Friday, December 31, 2010
The hunting party noticed some of the dogs rolling around in an unidentified substance, and according to one of the hunters, 4 of the dogs died on the spot as other dogs approached and began sniffing the substance. The hunters also investigated the substance and experienced various symptoms. The SCDNR went to the scene and identified the substance as Temik, a pesticide that is used by farmers to kill nematodes and other pests. Unfortunately it is also sometimes placed in hot dogs and other meat products and left in the woods to kill coyotes and other pests, but is indiscriminate with who or what animals it affects. According to one of the hunters, Joie McCutchen, the Temik was "in a pile in the woods by a tree, ground up into something. We don't know yet what it was."
The remaining dogs are undergoing treatment by a Bishopville veterinarian and seem to be recovering well. To leave a comment for this report on the SouthCarolinaSportsman.com website click here.
PhotoProvided: Joie McCutchen, shown here with an early season buck in velvet, was one of the Lee County hunters involved in the Temik incident.
Monday, December 27, 2010
It takes a little time but it's one of those things that you can enjoy for the rest of the year. Lash a few trees together and tie a cinder block tight to one of them, sink the brushpile, and mark it on your GPS or by using triangulation with shore-bound trees, banks, or rocks. It will provide much needed structure for gamefish and can save a slow fishing day since you'll know at least one good spot that fish are likely to be.
We've enjoyed our Christmas trees, so now let's let the fish enjoy them as well.
PhotoProvided shows a couple of anglers dropping discarded Christmas trees for fish habitat.
Monday, December 20, 2010
The reports of migratory waterfowl are going strong this year, including two fabulous goose harvests over the weekend. First off the Wrecking Crew guide service in Rock Hill got in a good 'whack and stack' hunt when 100 Canadian geese worked their deadly decoy spread. Then a couple of experienced duck callers in Elloree saw these snow geese working an ag field and use throat vocalizations to draw them near enough to harvest! Keep MidlandsOutdoors in mind for waterfowl harvest reports and keep a check of the waterfowl forum on SouthCarolinaSportsman.com here.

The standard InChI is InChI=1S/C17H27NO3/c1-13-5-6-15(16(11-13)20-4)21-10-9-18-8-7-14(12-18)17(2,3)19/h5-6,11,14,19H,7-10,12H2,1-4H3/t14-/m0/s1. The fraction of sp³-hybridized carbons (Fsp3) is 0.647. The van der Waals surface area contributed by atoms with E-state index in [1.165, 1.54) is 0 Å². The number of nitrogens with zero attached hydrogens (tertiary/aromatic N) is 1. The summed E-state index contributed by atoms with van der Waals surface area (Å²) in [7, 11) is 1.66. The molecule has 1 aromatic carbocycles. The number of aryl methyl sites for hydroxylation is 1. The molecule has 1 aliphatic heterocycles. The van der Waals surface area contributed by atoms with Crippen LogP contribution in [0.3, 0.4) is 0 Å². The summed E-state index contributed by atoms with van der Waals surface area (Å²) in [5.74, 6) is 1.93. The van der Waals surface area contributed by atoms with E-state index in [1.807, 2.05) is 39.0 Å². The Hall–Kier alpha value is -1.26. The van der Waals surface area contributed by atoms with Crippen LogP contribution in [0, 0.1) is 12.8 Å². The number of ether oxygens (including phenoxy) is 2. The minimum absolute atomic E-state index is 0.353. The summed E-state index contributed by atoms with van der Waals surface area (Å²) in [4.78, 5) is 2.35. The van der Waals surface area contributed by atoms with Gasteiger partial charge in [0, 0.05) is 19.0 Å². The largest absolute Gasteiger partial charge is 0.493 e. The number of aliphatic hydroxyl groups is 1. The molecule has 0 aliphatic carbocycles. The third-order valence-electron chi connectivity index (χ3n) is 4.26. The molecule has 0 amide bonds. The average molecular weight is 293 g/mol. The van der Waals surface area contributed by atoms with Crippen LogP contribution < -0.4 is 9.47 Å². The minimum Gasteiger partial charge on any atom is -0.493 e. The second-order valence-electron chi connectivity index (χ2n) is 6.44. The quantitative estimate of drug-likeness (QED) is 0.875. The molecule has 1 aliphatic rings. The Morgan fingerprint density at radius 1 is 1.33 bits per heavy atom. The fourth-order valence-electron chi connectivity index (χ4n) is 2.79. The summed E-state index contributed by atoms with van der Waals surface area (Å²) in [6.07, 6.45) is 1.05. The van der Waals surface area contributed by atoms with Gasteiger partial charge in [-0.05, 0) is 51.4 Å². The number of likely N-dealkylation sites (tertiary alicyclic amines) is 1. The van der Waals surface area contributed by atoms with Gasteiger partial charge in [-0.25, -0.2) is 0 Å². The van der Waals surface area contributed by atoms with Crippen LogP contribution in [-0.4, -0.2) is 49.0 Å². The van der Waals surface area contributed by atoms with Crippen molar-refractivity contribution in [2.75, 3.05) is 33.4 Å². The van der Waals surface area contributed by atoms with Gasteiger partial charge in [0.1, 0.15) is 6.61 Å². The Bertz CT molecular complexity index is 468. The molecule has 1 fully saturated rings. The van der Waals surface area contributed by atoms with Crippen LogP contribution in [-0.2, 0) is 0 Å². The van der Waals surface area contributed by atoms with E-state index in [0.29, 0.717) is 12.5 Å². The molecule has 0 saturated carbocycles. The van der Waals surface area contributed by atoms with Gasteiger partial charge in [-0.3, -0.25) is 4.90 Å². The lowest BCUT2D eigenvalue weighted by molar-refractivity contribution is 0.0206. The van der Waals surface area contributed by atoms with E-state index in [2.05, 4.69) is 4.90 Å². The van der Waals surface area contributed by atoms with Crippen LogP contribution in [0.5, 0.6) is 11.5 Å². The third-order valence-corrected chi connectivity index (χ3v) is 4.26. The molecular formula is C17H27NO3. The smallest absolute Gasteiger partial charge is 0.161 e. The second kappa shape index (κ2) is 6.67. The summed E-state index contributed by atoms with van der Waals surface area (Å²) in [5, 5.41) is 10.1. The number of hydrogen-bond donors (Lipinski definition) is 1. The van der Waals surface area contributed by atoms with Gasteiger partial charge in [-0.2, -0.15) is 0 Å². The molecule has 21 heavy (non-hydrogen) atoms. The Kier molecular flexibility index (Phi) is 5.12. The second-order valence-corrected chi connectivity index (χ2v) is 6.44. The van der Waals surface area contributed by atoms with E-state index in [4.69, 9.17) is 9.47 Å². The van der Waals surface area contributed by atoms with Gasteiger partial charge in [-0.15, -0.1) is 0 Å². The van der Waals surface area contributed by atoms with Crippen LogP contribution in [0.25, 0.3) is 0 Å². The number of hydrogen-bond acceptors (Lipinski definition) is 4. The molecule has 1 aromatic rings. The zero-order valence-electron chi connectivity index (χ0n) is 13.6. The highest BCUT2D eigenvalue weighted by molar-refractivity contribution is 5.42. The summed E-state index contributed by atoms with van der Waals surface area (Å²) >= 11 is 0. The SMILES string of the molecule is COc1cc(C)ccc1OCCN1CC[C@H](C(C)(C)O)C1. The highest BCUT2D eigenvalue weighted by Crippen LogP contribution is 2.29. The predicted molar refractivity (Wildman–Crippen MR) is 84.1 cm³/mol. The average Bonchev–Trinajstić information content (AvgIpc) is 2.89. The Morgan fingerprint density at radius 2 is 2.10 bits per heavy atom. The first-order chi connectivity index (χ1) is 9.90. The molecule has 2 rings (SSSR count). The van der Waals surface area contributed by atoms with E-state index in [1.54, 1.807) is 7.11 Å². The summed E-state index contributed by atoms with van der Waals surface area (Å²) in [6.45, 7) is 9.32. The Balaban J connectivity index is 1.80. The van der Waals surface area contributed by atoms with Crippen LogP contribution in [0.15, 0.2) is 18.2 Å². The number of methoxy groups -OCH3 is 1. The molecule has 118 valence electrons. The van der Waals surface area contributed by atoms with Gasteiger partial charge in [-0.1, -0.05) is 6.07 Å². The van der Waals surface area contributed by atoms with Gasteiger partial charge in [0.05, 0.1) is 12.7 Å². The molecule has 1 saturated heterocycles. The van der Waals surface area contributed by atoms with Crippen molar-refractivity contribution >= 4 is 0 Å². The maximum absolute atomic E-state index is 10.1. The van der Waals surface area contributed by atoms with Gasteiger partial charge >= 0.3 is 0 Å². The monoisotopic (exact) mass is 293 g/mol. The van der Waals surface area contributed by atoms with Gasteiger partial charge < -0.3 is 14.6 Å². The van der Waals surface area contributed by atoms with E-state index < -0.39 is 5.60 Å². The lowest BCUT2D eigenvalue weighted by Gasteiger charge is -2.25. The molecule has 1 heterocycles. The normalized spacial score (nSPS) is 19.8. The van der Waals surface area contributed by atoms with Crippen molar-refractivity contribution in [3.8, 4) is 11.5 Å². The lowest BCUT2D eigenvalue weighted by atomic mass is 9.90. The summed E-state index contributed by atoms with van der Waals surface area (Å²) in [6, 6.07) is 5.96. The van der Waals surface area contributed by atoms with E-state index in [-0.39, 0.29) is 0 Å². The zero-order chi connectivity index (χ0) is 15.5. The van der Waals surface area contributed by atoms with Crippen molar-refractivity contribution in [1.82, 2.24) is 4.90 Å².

PhotosSubmitted: Canada geese stacked like cord wood in the foothills, a pair of snow geese in the midlands
Friday, December 17, 2010
Thursday, December 16, 2010
Wednesday, December 15, 2010
The state democratic caucus annual duck hunt was held a the South Carolina Waterfowl Association facilities in Rimini. The state legislators shared the camaraderie of the duck blind the morning after their planning meetings for the 2011 General Assembly. With unusually cold December weather already in S.C., some unusually good duck hunting has been on tap this year. Waterfowlers always yearn for cold weather up north to bring some migratory ducks down to South Carolina, and temperatures in the teens may be even more than most folks wish for, since it freezes up a lot of the duck hunting ponds in the area. For a detailed report on what was in the bag on Tuesday 12/14 visit the waterfowling forum on SouthCarolinaSportsman.com here. How cold was it? Hunter Tony Wielicki coined a new phrase yesterday - a 'bloodsickle' is when you pick up your harvested duck and the blood coming out freezes in an icicle formation. Strange but true!